Thursday, December 25, 2014

Kasper the-not-so-friendly ghost attempts to justify Pope Francis' condemnation of the Curia

Religion News Service is reporting that: "Cardinal Walter Kasper, one of Pope Francis’ closest advisers, has sought to downplay the pontiff’s scathing critique of the Curia earlier this week.

Kasper, who previously led the Vatican body responsible for promoting Christian unity, said the pope was asking the Curia, or Vatican administration, to examine their conscience in a bid to promote spiritual renewal.

The German cardinal, joined by Argentine Cardinal Leonardo Sandri, said Francis was asking the Curia to set an example.

'The fundamental thing is he wants spiritual reform of the Curia,' Kasper told the Italian daily Corriere della Sera on Wednesday (Dec. 24).

Certainly also reform of the structures is important and he is working on that. But the basis of the problem is spiritual.”  See here.

Cardinal Kasper wants us to believe that the hate-filled pre-Christmas rant leveled at the Curia by Pope Francis was merely an exercise in constructive criticism with an eye toward encouraging self-examination which will lead to spiritual renewal.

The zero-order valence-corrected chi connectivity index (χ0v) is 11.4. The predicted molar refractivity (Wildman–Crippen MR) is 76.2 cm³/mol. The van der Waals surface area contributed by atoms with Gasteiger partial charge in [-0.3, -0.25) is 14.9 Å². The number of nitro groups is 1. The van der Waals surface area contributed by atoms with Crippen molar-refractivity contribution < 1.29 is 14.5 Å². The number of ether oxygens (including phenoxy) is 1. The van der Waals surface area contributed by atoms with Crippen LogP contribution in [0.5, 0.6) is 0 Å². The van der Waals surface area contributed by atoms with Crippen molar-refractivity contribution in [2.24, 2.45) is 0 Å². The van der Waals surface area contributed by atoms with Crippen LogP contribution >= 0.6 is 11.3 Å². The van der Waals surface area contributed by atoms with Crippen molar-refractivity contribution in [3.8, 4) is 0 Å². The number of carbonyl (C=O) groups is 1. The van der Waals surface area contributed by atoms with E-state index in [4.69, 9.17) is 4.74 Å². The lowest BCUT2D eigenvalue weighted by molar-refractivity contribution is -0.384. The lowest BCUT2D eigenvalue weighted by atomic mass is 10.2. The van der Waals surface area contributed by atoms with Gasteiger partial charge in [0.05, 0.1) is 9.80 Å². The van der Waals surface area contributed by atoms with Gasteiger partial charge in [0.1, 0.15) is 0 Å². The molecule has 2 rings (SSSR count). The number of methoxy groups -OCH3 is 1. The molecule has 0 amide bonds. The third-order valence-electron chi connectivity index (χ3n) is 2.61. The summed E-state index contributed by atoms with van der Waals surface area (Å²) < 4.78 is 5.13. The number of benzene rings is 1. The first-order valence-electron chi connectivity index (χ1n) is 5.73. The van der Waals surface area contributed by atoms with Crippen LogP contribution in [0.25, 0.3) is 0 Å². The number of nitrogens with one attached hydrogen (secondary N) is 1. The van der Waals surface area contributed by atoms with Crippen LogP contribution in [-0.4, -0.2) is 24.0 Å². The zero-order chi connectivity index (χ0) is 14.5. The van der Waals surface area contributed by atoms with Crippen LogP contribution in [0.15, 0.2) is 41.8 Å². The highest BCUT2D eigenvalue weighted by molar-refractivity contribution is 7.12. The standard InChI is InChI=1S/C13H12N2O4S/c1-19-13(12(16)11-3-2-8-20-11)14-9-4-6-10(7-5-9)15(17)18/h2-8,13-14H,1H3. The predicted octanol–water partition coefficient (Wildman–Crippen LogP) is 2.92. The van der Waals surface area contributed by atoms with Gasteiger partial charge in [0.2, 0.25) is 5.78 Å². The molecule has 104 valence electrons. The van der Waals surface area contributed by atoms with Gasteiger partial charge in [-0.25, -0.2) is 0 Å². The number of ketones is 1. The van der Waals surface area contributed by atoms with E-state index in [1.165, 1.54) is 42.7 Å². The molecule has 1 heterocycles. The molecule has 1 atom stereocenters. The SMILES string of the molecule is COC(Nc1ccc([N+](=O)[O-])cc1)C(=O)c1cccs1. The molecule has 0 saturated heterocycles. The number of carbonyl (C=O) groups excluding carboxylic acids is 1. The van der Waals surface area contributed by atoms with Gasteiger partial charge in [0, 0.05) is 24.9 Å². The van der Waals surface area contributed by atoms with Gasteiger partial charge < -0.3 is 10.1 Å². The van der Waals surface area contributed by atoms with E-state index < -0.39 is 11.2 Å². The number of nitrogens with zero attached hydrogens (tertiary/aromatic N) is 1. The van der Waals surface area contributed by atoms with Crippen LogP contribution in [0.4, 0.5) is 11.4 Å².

But the techniques of degradation will never stir others to authentic reform. What is constructive criticism and how does it differ from condemnation?

Dr. Montague Brown, professor of philosophy at Saint Anselm College in Manchester, New Hampshire, explains the difference between the two nicely: “Criticism is the honest appraisal of the value of ideas or actions…Pursued in the right spirit, it is a positive undertaking whose purpose is to gain an accurate understanding for the sake of growing in wisdom and virtue….Condemnation goes beyond evaluation of an idea or action to a declaration of the worthlessness of a human being. It is never fair and is a wholly negative judgment, referring only to weaknesses. Because condemnation is unreasonable, it serves no purpose in our quest for wisdom and virtue.” (The One-Minute Philosopher, pp. 28,29).

Can it honestly be said that the pope's referring to his brothers in the Episcopate as "sick," "spiritually and mentally hardened," "enslaved to idols," "boastful and arrogant," "cowardly," "indifferent," "gloomy," and "sterile," not to mention a litany of other charges, in a public forum, is merely an exercise in fraternal constructive criticism?

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